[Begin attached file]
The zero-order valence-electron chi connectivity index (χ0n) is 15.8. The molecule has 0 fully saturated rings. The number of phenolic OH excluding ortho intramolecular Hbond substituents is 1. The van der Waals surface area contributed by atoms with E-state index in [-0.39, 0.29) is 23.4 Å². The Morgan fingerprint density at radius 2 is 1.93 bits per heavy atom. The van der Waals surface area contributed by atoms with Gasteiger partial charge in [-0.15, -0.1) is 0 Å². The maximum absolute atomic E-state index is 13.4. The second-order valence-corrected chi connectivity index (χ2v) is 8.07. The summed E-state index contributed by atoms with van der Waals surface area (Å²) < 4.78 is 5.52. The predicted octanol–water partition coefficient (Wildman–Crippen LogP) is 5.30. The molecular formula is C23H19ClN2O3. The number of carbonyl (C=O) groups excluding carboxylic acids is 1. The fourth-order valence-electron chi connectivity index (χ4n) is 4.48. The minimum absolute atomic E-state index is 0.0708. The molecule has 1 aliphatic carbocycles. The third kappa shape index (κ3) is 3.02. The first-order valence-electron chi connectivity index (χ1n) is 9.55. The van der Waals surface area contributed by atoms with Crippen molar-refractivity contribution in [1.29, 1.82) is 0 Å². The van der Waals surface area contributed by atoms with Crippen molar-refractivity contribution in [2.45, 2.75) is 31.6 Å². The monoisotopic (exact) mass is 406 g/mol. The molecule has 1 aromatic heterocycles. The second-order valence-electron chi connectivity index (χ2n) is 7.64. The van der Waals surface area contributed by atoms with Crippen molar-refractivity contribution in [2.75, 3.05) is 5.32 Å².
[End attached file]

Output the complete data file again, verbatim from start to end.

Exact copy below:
The zero-order valence-electron chi connectivity index (χ0n) is 15.8. The molecule has 0 fully saturated rings. The number of phenolic OH excluding ortho intramolecular Hbond substituents is 1. The van der Waals surface area contributed by atoms with E-state index in [-0.39, 0.29) is 23.4 Å². The Morgan fingerprint density at radius 2 is 1.93 bits per heavy atom. The van der Waals surface area contributed by atoms with Gasteiger partial charge in [-0.15, -0.1) is 0 Å². The maximum absolute atomic E-state index is 13.4. The second-order valence-corrected chi connectivity index (χ2v) is 8.07. The summed E-state index contributed by atoms with van der Waals surface area (Å²) < 4.78 is 5.52. The predicted octanol–water partition coefficient (Wildman–Crippen LogP) is 5.30. The molecular formula is C23H19ClN2O3. The number of carbonyl (C=O) groups excluding carboxylic acids is 1. The fourth-order valence-electron chi connectivity index (χ4n) is 4.48. The minimum absolute atomic E-state index is 0.0708. The molecule has 1 aliphatic carbocycles. The third kappa shape index (κ3) is 3.02. The first-order valence-electron chi connectivity index (χ1n) is 9.55. The van der Waals surface area contributed by atoms with Crippen molar-refractivity contribution in [1.29, 1.82) is 0 Å². The van der Waals surface area contributed by atoms with Crippen molar-refractivity contribution in [2.45, 2.75) is 31.6 Å². The monoisotopic (exact) mass is 406 g/mol. The molecule has 1 aromatic heterocycles. The second-order valence-electron chi connectivity index (χ2n) is 7.64. The van der Waals surface area contributed by atoms with Crippen molar-refractivity contribution in [2.75, 3.05) is 5.32 Å².